Another 840,000 U.S. workers filed for a week-end unemployment benefit on October 3rd, a moderate drop of 9,000 from the previous week, and a historically high number that suggests a sluggish recovery in the labor market.
Jobless claims report of the Labor Department, published Oct. 8 (pdf), also revised up to 12,000 the number of people who filed initial jobless claims the week before, up to 849,000. The number of filings last week remains well above the Great Recession peak of 665,000 weekly filings in 2007-08, reinforcing the view that the labor market will take time to recover from the recessionary lows caused by the outbreak of the CCP (Chinese Communist Party) virus.
The largest jumps in the number of people filing weekly jobless claims were in Maryland (+3,619), Illinois (+3,414),
New Jersey (+2.504), Michigan (+2.358), Massachusetts (+1.886).
The biggest drops in weekly unemployment claims were in Texas (-7,075), Florida (-6,655), Georgia (-5,895), New York (-5,112) and Oregon (-2,317).
"The new claims appear to have settled on a still historically high pattern, which has been in the 800,000 range since late August. The medium-term outlook remains quite concerning, "said Mark Hamrick, senior economic analyst at Bankrate, in an e-mailed statement to The Epoch Times. "The increasing number of COVID-19 cases in the U.S. and the dim prospects for further substantial federal relief legislation is dampening the forecasts for broad, near-term economic improvement," he added.
The report also stated that the number of people who continue to receive unemployment benefits decreased from 1 million to 11 million. While the drop indicates that many unemployed people are being recalled to their old jobs, it also reflects the fact that some have taken advantage of their regular state benefits for 26 weeks and have moved to extended benefits programs lasting another three months.
In addition, the total number of people claiming benefits in all programs for the weekend of September 19 fell by 1 million to 25.5 million, compared with 1.4 million in the comparable week of last year.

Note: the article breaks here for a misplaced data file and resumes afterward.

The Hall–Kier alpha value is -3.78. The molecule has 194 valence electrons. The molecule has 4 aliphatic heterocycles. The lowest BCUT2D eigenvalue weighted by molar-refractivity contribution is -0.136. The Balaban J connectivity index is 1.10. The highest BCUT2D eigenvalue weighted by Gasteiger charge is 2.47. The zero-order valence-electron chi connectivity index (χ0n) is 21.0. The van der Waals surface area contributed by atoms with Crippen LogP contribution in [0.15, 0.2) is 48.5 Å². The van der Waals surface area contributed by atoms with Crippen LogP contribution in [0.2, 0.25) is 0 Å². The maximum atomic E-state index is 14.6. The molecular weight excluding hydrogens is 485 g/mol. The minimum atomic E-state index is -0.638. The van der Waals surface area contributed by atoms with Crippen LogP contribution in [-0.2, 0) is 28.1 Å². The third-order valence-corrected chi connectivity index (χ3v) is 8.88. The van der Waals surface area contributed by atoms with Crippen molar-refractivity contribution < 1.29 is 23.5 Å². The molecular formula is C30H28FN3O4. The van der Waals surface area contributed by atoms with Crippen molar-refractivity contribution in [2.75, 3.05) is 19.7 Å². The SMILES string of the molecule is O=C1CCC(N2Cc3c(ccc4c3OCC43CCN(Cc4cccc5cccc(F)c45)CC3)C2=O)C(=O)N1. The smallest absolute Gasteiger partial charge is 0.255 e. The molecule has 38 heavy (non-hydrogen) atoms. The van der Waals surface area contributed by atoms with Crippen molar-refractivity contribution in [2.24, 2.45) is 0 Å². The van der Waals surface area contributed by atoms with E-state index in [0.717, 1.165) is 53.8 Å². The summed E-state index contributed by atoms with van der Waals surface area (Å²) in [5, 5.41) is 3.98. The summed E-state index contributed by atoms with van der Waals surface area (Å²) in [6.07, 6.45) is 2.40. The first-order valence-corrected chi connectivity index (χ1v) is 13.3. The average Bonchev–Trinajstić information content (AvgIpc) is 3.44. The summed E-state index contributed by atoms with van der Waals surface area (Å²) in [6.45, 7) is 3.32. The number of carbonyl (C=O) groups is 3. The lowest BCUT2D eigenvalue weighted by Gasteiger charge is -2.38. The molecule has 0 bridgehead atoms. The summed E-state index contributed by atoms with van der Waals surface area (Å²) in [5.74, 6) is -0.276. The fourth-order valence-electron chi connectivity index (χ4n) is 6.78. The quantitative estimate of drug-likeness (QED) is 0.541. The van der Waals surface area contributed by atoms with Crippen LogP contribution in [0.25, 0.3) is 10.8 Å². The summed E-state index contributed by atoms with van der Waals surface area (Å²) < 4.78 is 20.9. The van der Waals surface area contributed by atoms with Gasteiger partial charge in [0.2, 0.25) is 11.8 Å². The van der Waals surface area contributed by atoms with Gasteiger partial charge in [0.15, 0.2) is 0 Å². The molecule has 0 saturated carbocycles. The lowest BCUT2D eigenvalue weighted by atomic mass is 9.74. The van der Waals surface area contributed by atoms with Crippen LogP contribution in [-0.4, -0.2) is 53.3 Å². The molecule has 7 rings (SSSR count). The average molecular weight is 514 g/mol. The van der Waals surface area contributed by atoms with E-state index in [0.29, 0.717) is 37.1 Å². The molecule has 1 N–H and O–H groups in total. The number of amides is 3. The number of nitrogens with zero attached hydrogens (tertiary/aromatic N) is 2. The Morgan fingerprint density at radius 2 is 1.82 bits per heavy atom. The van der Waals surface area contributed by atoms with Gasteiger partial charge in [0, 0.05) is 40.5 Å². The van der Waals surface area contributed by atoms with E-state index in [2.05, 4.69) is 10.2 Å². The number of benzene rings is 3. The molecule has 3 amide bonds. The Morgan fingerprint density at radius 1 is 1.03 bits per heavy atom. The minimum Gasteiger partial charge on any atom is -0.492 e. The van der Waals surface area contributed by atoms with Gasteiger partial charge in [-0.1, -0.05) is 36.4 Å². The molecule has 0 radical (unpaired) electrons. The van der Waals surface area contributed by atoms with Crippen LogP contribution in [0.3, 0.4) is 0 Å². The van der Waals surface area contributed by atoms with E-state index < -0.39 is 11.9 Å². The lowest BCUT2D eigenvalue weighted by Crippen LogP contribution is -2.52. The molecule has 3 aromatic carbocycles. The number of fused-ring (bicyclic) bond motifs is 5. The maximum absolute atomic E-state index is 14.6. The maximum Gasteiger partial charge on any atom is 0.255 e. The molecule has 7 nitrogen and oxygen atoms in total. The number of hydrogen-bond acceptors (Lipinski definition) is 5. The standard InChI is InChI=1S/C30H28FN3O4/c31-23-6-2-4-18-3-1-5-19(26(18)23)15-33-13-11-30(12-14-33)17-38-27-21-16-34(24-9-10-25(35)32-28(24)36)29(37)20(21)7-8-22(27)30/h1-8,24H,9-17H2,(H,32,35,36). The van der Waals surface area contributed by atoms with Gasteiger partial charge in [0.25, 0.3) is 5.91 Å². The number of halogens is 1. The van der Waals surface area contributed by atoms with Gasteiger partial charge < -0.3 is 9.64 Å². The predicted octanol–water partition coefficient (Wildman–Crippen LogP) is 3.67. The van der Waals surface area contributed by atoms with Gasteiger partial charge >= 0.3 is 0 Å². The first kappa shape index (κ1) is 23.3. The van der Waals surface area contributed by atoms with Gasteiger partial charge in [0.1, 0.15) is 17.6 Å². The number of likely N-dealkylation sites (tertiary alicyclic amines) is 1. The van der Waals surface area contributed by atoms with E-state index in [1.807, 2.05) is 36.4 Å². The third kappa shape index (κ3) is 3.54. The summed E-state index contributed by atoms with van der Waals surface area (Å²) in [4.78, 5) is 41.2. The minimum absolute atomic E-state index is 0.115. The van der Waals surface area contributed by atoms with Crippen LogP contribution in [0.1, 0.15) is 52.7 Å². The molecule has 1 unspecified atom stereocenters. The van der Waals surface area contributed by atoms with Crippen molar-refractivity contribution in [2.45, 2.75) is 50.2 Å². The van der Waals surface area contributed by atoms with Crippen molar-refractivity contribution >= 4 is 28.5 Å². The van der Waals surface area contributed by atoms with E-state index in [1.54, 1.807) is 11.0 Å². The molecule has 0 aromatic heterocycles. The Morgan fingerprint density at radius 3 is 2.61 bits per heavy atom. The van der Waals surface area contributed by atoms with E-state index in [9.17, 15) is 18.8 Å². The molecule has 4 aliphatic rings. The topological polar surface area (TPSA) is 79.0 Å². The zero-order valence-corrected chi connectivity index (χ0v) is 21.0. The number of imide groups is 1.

The gains on the labor market from the re-opening of businesses appear to have faded. Last Friday's September employment report — the last one before the presidential election of Nov. 3—showed the fewest number of jobs created since the labor market began to recover in May. About half of the 22.2 million people who lost their jobs in the early days of the pandemic are still out of work.
Economists predict a further slowdown in hiring through the rest of 2020 and 2021, especially without a further package of federal pandemic assistance. Prospects for another rescue bill seem increasingly bleak after President Donald Trump called off talks with Congressional Democrats this week after House Speaker Nancy Pelosi (D-Calif.) rejected the White House offer of a $1.6 trillion deal.
Trump, who accused Pelosi of "not negotiating in good faith," called on Congress to hand over relief to airlines, more money to small businesses under the Paycheck Protection Program, and another round of $1,200 stimulus checks to American families.
"The House & Senate should IMMEDIATELY approve $25 billion for Airline Payroll Support and $135 billion for Paycheck Protection for Small Business. Both of these will be paid out in full with unused funds under the Cares Act. Have the money. I'm going to sign now! "The president was tweeting.
Trump also called for a stand-alone bill for direct payments to Americans, writing in a tweet: "If I'm sent a stand-alone bill for stimulus checks ($1,200), they're going to go out to our great people IMMEDIATELY. Right now, I'm ready to sign. Do you listen to Nancy? Meanwhile, Federal Reserve Chairman Jerome Powell said at the event on Tuesday that economic rebound could still slip into a downward spiral if the outbreak of the CCP virus is not effectively controlled and if growth is not sustained.
"The expansion is still far from complete," Powell said in remarks made online to the National Business Economics Association.
He added that if the recovery slows too much, it could lead to a situation where "weakness feeds on weakness" and "recessionary dynamics" are triggered. With cases of the CCP virus rising across a large part of the country and an expected fall, economists fear the re-imposition of restrictions on businesses, particularly in the hard-hit services sector.